It was with this mindset that she set out to secure her legacy and the future of her historic home and its estate. Rungsted Inn was a 17th-century building surrounded by parklands that had been acquired by her father, Wilhelm Dinesen, before she was born. It had always been her family home, but more important to her was that it was also home to centuries-old woodlands and a significant migratory bird population. These grounds were kept open for all to enjoy, and Blixen spoke of the pleasure she felt while walking through the fields one Sunday afternoon and encountering a card table “set up under an old oak tree, with four happy card players in shirtsleeves slapping their cards down on the table.”
With understandable trepidation, she foresaw a time when that might change. The surrounding coast had already been altered, she said, “from being a stretch of windblown sand covered with willow trees and heath, with the shore road a sandy, uncertain path along the beach and the thatched houses of the fishing hamlets with their net-drying grounds, it has become an almost unbroken series of neat houses and gardens for people who have their businesses in Copenhagen.” And while she acknowledged that the parcel of land, which covers 16.6 hectares, could accommodate rows of uniform housing, she was willing to be considered “undemocratic” in her f ight against urban sprawl. She wanted the greenery to flourish where some would put concrete. “It has been as if a great sorrow, a great loss, and a blank space lay before me when I thought everything would be changed completely, indeed, disappear and be gone,” she said. “Every summer when I heard the cuckoo in the woods, I thought, ‘How can I preserve a large tree in the garden for it to sit and coo in’?”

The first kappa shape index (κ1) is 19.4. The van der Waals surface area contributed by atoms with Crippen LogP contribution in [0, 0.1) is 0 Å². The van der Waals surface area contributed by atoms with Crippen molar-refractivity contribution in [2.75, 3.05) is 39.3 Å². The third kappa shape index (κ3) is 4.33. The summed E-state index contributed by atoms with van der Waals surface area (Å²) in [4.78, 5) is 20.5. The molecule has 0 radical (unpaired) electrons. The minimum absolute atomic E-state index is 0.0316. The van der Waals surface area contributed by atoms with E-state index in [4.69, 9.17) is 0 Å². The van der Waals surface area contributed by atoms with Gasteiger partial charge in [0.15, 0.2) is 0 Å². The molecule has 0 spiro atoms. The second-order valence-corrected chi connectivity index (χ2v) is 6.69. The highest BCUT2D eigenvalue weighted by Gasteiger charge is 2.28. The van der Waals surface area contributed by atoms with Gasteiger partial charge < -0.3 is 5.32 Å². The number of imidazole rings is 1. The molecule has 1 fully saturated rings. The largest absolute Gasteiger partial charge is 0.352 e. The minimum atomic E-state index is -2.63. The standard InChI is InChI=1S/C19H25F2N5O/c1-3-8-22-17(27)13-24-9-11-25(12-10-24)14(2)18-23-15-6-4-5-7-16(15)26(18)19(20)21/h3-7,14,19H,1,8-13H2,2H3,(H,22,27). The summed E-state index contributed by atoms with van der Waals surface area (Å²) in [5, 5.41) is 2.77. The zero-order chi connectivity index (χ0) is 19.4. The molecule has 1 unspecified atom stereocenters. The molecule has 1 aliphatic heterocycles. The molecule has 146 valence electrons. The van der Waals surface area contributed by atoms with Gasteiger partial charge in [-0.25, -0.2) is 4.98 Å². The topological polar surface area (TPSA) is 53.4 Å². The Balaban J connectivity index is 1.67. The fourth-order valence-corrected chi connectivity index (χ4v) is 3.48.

With no heirs to safeguard the estate for future generations, Blixen used her own money to set up a private foundation, the Rungstedlund Fund, and named an ornithological society to run it as a bird sanctuary. To secure funding for its future, however, Blixen turned to her fans, and on this summer night asked her listeners to each donate one Danish krone. The appeal might well be one of the earliest examples of crowdfunding and was a huge success: 85,000 people responded to her call. Today, as she wished, Rungstedlund remains intact: her house is now a museum, and visitors are free to roam the grounds. The 300-year-old beech trees, under which the Danish poet Johannes Ewald walked when he was a lodger at the inn, still stand tall. Their broad, pale trunks soar toward a mantle of brilliant green stirring in the breeze. The ground is thick with wild violets and primroses.